Topmouth gudgeon (Pseudorasbora parva)

Topmouth gudgeon
IUCN Red List species status – Least Concern LEAST

Top facts

  • The topmouth gudgeon is a small freshwater fish which has been widely introduced outside of its native East Asian range.
  • The topmouth gudgeon has been described as Europe’s most invasive fish species.
  • The female topmouth gudgeon can lay several batches of eggs each year, sticking them to a variety of surfaces.
  • The male topmouth gudgeon guards the eggs until they hatch.
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Topmouth gudgeon fact file

Topmouth gudgeon description

GenusPseudorasbora (1)

The topmouth gudgeon (Pseudorasbora parva) is a small East Asian fish which has been widely introduced outside of its native range and which has been described as Europe’s most invasive fish species (5) (6).

This freshwater fish has an elongated body, slightly flattened sides and an upturned mouth (2) (3) (4) (7). The dorsal and anal fins of the topmouth gudgeon are relatively short, but its tail fin is large and is deeply forked (2) (4). Although it may potentially grow to 11 centimetres in length, this species usually only reaches lengths of 8 to 9 centimetres (3) (4).

The topmouth gudgeon has a largely grey back, with paler sides and a paler belly which pass from yellowish-green through to silver (2) (3) (4). Each scale of this species is dark on the rear edge (2) (4) (7). The topmouth gudgeon’s fins are pale, and the dorsal fin is marked with a darker stripe (2) (4). Juveniles can be distinguished from adults by a dark stripe along the side of the body (2) (4) (7).

The male and female topmouth gudgeon differ in appearance during the breeding season, with the male becoming darker, particularly on the fins, while the female becomes paler. The male also develops tubercles on the head (2) (4) (7) (8). The male topmouth gudgeon is generally larger than the female (7) (9).

The topmouth gudgeon is reported to vary considerably in its external morphology across its range, and several subspecies have been described (8).

Also known as
clicker barb, false harlequin, false rasbora, false razbora, stone moroco, stone moroko, topmouth minnow.
Fundulus virescens, Leuciscus parvus, Leuciscus pusillus, Micraspius mianowskii, Pseudorasbora altipinna, Pseudorasbora depressirostris, Pseudorasbora fowleri, Pseudorasbora monstrosa.
Length: up to 11 cm (2) (3) (4)
17 - 19 g (3) (4)

Topmouth gudgeon biology

The topmouth gudgeon’s diet is quite varied, but usually consists of small insects, crustaceans and other aquatic invertebrates, as well as occasional fish eggs and larvae and some plant material (1) (7) (8) (10). This species sometimes takes food from the water’s surface, where its feeding activity is accompanied by an audible clicking sound that gives the topmouth gudgeon its alternative name of ‘clicker barb’ (7).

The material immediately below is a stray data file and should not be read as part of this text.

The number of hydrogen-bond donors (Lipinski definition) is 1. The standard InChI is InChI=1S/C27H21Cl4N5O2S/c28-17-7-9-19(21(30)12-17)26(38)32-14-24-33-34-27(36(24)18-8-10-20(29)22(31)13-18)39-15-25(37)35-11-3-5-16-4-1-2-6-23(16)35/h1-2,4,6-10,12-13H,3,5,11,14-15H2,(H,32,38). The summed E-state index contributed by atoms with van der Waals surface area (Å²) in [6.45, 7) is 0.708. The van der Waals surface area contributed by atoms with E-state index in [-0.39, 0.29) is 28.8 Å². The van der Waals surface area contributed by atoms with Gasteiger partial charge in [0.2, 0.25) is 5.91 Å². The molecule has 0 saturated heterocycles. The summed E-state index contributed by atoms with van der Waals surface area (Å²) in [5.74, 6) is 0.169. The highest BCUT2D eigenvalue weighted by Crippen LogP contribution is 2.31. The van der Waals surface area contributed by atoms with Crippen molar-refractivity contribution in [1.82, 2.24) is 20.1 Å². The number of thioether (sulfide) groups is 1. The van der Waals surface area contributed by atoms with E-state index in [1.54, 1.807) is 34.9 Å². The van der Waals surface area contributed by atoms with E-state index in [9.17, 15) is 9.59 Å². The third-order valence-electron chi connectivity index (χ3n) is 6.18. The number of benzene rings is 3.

In its native range, the topmouth gudgeon typically breeds between May and August, but it may start breeding slightly earlier in parts of Europe (2) (3) (4). During the breeding season, male topmouth gudgeons establish territories which are aggressively defended. Larger males are likely to be more successful at defending a territory and attracting females (7).

In most members of the Cyprinidae family, females only spawn once a year, scattering large numbers of eggs which are left unguarded and vulnerable to predators (7). However, the female topmouth gudgeon lays several batches of eggs over the breeding season, and the eggs are guarded by the male until they hatch. Each female can lay from a few hundred to a few thousand eggs and may spawn with several different males, laying small batches of a few dozen eggs at a time (2) (3) (4) (7).

The eggs of the topmouth gudgeon are yellowish and very sticky (4) (7), and are laid on a range of substrates, including plants, stones, shells, sand and even boats and plastic pipes (2) (3) (4) (7) (8). The female topmouth gudgeon cleans the substrate before the eggs are laid (2) (3) (4). At temperatures of 20 degrees Celsius, the eggs take about 7 days to hatch. The young topmouth gudgeons initially hide beneath and between stones, only later moving into open water (7). The topmouth gudgeon reaches sexual maturity much faster than most cyprinid species (7), being able to breed at just a year old (2) (3) (4) (8).

The lifespan of the topmouth gudgeon is only around three to four years (4) (7) (8). However, by guarding its eggs this species increases their hatching success, and laying batches of eggs over an extended period makes the young fish less vulnerable if environmental conditions change. Combined with its early sexual maturity, this means that the topmouth gudgeon can reproduce rapidly, which is likely to have contributed to its success as an invasive species (7) (8).


Topmouth gudgeon range

The topmouth gudgeon is native to East Asia, where it occurs from the Amur River basin in Siberia, through the Korean Peninsula and Mongolia to the Pearl River (Zhujiang) basin in southeast China. It also occurs in Taiwan and on some Japanese islands (1) (2) (3) (4) (8) (9).

This small fish has been extensively introduced to areas outside of its natural range, both accidentally and intentionally. The topmouth gudgeon was first recorded in Europe in the 1960s, and has since spread to many European countries (1) (3) (4) (7) (9). It has been introduced to North Africa and parts of central Asia, including Iran, Kazakhstan and Uzbekistan (1) (4) (9), and has also spread to new locations across China and Japan (8).


Topmouth gudgeon habitat

The topmouth gudgeon inhabits a wide variety of freshwater habitats, including ponds, small channels, shallow lakes, irrigation canals, ditches and slow-moving parts of rivers (1) (2) (3) (4) (7) (8). It generally prefers well-vegetated areas with cool, shallow water, which may be either still or slow-flowing (1) (2) (7) (8).